TOP PRICE FOR PHARAOH
A statue of pharaoh Sesostris III was sold for 4,6 million French francs (US $ 821,000) in Paris by Drouot auctioneer Olivier Couteau-Bégarie.
The 60 cm high black fleckeled granitestatue, dating back to the 12th Dynasty, thus reached a record price for the French market regarding archaeological pieces despite the fact that the curator of the British Museum had expressed doubts about its authenticity before the sale.
ARTS OF FRANCE
Christie's sale titled «Arts of France» only totalled US $ 9,438 million on October 23rd 1998 in New York.
This result was rather disappointing in comparison with the 1997 sale which totalled over US $ 16 million. Only 109 lots out of 197 were sold while French furniture pieces and paintings did not sell well.
Antoine Watteau's Nymph before a fountain painted at the start of the artist's career however fetched $ 904,500 and a late study by François Boucher, Picking cherries, was sold for
US $ 552,500.
An attractive portrait of a man, which might have been the work of either Watteau, de Troy or Tiepolo, was acquired for US $ 101,500 against an estimate of US $ 60,000-80,000.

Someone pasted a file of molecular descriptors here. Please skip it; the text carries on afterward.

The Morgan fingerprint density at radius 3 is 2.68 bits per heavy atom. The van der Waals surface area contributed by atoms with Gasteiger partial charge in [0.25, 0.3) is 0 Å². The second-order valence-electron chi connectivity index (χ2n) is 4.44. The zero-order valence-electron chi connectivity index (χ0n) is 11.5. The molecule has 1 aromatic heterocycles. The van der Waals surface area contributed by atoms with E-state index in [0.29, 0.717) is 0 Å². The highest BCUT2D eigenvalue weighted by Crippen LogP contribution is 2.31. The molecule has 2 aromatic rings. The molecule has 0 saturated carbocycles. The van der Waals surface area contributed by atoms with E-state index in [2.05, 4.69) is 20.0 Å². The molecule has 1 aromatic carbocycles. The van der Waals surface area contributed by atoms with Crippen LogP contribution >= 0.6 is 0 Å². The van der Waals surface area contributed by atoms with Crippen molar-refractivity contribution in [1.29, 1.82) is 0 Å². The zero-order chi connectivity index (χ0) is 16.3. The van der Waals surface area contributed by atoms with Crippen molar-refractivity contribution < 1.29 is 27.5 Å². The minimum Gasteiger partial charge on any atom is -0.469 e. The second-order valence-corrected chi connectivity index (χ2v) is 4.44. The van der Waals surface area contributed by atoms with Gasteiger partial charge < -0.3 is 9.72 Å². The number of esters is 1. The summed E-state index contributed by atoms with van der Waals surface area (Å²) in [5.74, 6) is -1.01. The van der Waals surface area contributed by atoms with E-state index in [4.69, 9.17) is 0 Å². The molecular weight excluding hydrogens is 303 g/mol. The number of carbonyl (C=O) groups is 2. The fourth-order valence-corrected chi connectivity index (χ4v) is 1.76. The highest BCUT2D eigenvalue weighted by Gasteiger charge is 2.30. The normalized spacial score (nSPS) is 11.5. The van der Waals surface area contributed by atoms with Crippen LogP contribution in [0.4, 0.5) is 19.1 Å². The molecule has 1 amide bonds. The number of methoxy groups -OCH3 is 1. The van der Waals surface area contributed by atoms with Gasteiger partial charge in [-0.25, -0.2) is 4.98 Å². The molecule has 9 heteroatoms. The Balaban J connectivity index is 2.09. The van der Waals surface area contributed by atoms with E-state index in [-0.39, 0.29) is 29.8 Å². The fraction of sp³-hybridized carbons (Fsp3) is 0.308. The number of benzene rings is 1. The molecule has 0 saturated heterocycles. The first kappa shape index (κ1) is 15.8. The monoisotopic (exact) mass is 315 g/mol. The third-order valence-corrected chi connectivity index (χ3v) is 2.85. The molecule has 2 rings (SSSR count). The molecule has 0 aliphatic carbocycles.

The most suprising result was for a pair of Chinese lacquered and bronze Louis XV stands which went for US $ 156,500 against a top pre-sale estimate of US $ 18,000.
Meanwhile a pair of Louis XV gilded wood consoles sold for
US $ 629,500.
THE ARMORY SHOW
The International Fine art and Antique dealers show which was held at the Seventh Regiment Armory on Park Avenue in New York from October 16th to 22nd 1998 met considerable success, according to the organisers.
Participants were satisfied about the volume of sales for this 10th edition notably for French Art Deco furniture. Belgian dealer Philippe Denys sold 45 pieces and the French gallery Valois also fared well.
The Ariane Dandois gallery sold 80% of pieces presented during the show notably to U.S buyers.
Regarding paintings, Paris dealers Philippe Cazeau and Jacques de la Béraudière were more than satisfied while the Hopkins Thomas-Custot gallery sold a painting by Pierre Bonnard for almost US $ 1 million.
Belgian dealer Axel Vervoort sold a painting by French painter Eugène Fromentin for US $ 440,000 while the Chinese Porcelain Company of New York sold 40 chinese watercolors showing birds at US $ 3,800 each on the second day of the fair.
As a conclusion, American buyers did not hesitate to buy what they liked while the Europeans appeared somewhat hesitant.